Memorializing Family Rituals and Traditions in the New Year 2019

The last two years, this Grandma’s New Year’s posts have been heavy and emotionally taxing.  See post, 2018 New Year’s Resolutions Focusing on Feelings That Span A Lifetime Will Bring Us Joy

2018 New Year’s Resolutions Focusing on Feelings That Span A Lifetime Will Bring Us Joy


This year, two years into retirement from the bench, I acknowledge that the year 2018 itself was heavy and emotionally taxing.  While mediating for families in trauma and with family disputes since retirement from the bench, I notice that what is important in life, family and home, is increasingly suffering because of external stress, angst, and upheaval.  I want to write this post for resolutions for the New Year 2019 to remind us all of what is most important in life, family and home love and life, and bring attention to what we already know and do: children and grandchildren remember rituals and traditions in their lives, not how much quantity of time one spends with them.  As a family court judge, ritual and tradition creation was at the forefront of what I wanted to leave families with to sustain them through the hard times of life.  Remembrances of rituals and traditions can bring a smile to a child or grandchild when things get tough.

Rituals and traditions are a continuing theme throughout the years of this Grandma’s blog. A 2015 blog post defines family rituals and traditions and talks about the reality and importance of rituals and traditions.  See post, “Grandma as the Storyteller and the Importance of Rituals and Traditions for Our Grandchildren.”

Grandma as the Storyteller and the Importance of Rituals and Traditions for Our Grandchildren


A 2013 post talks about the kinds of rituals and traditions that keep families together.  See post, “The Grandma Glue: Keeping Families Together for Holiday Rituals and Traditions.”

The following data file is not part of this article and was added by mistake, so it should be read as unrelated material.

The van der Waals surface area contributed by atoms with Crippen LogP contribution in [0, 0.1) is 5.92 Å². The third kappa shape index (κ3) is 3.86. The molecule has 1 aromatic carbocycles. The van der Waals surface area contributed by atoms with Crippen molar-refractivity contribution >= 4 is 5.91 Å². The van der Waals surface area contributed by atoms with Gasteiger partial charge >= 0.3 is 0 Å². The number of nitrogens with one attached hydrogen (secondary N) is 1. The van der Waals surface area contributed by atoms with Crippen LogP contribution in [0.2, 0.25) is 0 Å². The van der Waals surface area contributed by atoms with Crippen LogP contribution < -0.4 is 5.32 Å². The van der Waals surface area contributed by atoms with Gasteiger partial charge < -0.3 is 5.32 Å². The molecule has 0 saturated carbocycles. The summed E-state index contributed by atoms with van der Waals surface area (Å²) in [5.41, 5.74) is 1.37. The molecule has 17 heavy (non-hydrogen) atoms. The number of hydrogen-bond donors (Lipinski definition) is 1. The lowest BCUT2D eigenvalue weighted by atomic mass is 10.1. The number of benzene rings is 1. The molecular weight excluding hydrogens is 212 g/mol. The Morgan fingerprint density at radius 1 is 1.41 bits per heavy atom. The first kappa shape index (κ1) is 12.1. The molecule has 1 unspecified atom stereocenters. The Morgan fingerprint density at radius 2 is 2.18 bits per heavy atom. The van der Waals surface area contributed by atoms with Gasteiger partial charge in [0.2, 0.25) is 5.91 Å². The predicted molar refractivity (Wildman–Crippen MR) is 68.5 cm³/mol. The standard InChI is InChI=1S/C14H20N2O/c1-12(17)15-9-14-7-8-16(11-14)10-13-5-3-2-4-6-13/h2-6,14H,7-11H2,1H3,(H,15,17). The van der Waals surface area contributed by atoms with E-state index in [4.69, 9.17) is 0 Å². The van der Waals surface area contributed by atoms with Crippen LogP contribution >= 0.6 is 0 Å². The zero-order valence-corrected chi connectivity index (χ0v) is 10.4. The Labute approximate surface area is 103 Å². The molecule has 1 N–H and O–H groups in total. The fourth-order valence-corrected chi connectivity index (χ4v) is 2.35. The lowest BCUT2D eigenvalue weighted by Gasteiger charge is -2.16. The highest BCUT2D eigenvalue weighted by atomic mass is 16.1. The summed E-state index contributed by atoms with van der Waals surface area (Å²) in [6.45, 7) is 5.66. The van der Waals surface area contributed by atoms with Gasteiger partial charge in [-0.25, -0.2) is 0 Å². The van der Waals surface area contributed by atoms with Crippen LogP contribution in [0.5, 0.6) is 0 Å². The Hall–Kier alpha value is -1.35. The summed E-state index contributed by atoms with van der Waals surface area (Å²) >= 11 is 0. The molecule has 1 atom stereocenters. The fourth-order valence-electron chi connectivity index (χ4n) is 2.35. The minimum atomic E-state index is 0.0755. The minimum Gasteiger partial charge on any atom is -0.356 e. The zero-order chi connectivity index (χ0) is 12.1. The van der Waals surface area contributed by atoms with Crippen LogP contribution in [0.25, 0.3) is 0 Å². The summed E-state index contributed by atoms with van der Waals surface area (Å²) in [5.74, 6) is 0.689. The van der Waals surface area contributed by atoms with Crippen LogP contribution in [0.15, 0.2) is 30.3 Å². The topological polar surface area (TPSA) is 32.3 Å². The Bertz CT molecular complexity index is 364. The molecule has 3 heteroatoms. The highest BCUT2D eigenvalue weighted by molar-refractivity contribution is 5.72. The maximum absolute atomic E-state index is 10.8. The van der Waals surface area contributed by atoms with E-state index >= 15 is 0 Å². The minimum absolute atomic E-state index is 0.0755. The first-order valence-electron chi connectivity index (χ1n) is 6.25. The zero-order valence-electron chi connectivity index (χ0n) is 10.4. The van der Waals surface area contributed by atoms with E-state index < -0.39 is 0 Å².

The Grandma Glue: Keeping Families Together for Holiday Rituals and Traditions


All of this seems like a lot of work when we are on overload just getting from one day to the next.  However, it occurred to me as I prepared for the New Year 2019 that we all seem to overlook the obvious: we are reinforcing family rituals and traditions every day in our daily lives.  Now we just have to think about how we grandparents might memorialize them as a 2019 New Year’s resolution.

Just this past week, three conversations show how we Boomer grandparents are already creating family rituals and traditions every day and do not realize how significant this is to our and our grandchildren’s immediate joy, and ultimately to how we are remembered by our grandchildren when we are gone.

A friend just shared a holiday conversation with her near six year old granddaughter.  She asked what the granddaughter wanted for Christmas.  The granddaughter responded that what she wanted most was to go to church with grandma on Christmas Day as this is what she looks forward to every year.  My friend said she had tears in her eyes, that her granddaughter did not seek things, but that she made a difference in her granddaughter’s life by introducing her to God and the love of God.  I explained that she has a ritual and tradition with her granddaughter that will live beyond grandma’s life, every time her granddaughter goes to church on Christmas Day, she will remember her grandmother and how she brought God and religion into her life.